(Non-)Enforcement of Securitized Mortgage Loans

Professors Neil Cohen and Dale Whitman, two important scholars who know their way around the UCC and mortgage law, will take on a highly contested topic in an upcoming ABA Professors’ Corner webinar: “Ownership, Transfer, and Enforcement of Securitized Mortgage Loans.” I blogged a bit about this topic a couple of days ago, in relation to Adam Levitin’s new article. There is a lot of misinformation floating around the blogosphere relating to this topic, so I encourage readers to register.

The full information on this program is as follows:

Professors’ Corner is a FREE monthly webinar, sponsored by the ABA Real Property, Trust and Estate Law Section’s Legal Education and Uniform Law Group.  On the second Wednesday of each month, a panel of law professors discusses recent cases or issues of interest to real estate practitioners and scholars.

December 2013 Professors’ Corner
“Ownership, Transfer, and Enforcement of Securitized Mortgage Loans”
Profs. Neil Cohen and Dale Whitman
Wednesday, December 11, 2013
12:30pm Eastern/11:30am Cental/9:30am Pacific
Register for this FREE program at

Our nation’s courts have been swamped with litigation involving the foreclosure of securitized mortgage loans.  Much of this litigation involves the appropriate interaction of the Uniform Commercial Code and state foreclosure law. Because few foreclosure lawyers and judges are UCC experts, the outcomes of the reported cases have reflected a significant degree of uncertainty or confusion.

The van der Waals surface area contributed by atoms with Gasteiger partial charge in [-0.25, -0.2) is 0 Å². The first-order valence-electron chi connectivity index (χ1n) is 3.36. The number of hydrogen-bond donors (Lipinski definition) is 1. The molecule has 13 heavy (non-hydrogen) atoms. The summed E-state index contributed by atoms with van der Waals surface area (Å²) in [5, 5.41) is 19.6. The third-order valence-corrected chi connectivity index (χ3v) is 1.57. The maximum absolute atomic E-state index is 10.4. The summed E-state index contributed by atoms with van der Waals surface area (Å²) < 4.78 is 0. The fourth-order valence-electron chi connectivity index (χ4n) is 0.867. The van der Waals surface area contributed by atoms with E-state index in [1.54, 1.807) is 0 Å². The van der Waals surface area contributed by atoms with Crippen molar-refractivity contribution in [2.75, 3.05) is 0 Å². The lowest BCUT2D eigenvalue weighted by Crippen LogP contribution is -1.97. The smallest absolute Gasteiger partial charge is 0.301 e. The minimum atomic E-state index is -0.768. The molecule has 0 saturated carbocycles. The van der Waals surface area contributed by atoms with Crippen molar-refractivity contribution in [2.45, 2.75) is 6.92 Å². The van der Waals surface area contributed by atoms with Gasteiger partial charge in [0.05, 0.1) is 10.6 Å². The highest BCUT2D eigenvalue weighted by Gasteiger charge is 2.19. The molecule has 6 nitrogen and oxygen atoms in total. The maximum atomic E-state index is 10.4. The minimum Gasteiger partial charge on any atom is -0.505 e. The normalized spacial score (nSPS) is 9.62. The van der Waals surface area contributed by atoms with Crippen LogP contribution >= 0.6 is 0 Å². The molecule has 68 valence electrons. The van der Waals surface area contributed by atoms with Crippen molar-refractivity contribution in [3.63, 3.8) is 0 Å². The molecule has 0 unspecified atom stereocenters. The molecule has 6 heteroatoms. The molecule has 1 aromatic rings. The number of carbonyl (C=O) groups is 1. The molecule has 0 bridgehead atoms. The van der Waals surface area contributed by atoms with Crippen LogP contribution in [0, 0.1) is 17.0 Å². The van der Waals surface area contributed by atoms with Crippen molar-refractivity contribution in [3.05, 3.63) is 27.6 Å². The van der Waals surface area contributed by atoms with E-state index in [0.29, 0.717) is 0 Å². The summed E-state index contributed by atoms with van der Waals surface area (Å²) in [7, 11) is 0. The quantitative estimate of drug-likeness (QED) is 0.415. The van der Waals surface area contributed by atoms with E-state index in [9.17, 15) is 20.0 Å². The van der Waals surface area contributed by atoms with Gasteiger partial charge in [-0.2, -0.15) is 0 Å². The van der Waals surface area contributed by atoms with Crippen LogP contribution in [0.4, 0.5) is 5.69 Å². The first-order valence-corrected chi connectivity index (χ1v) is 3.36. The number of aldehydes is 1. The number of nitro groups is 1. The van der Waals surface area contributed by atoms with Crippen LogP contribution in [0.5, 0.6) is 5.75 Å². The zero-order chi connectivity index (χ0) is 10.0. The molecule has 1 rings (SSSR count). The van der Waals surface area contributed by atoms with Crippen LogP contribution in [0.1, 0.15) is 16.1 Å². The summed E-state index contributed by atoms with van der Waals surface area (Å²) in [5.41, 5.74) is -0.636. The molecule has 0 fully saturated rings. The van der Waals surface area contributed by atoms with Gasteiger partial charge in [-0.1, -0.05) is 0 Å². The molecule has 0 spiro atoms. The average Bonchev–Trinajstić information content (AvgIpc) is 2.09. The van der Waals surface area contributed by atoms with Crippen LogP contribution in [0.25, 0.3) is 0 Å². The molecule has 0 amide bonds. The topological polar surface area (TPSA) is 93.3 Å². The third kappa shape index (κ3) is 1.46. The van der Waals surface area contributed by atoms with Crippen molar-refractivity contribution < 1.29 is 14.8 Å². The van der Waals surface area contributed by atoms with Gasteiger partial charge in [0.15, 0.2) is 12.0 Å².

In addition, much litigation has been triggered by poor practices in the securitization of mortgage loans, such as robo-signing and the failure to transfer loans into a securitized trust within the time period required by the IRS REMIC rules.  This litigation has likewise produced conflicting case outcomes.  In particular, recent decisions have reflected some disagreement regarding whether a mortgagor — who is not a party to the Pooling and Servicing Agreement that governs the securitized trust that holds the mortgage — can successfully defend a foreclosure by challenging the validity of the assignment of the mortgage to a securitized trust.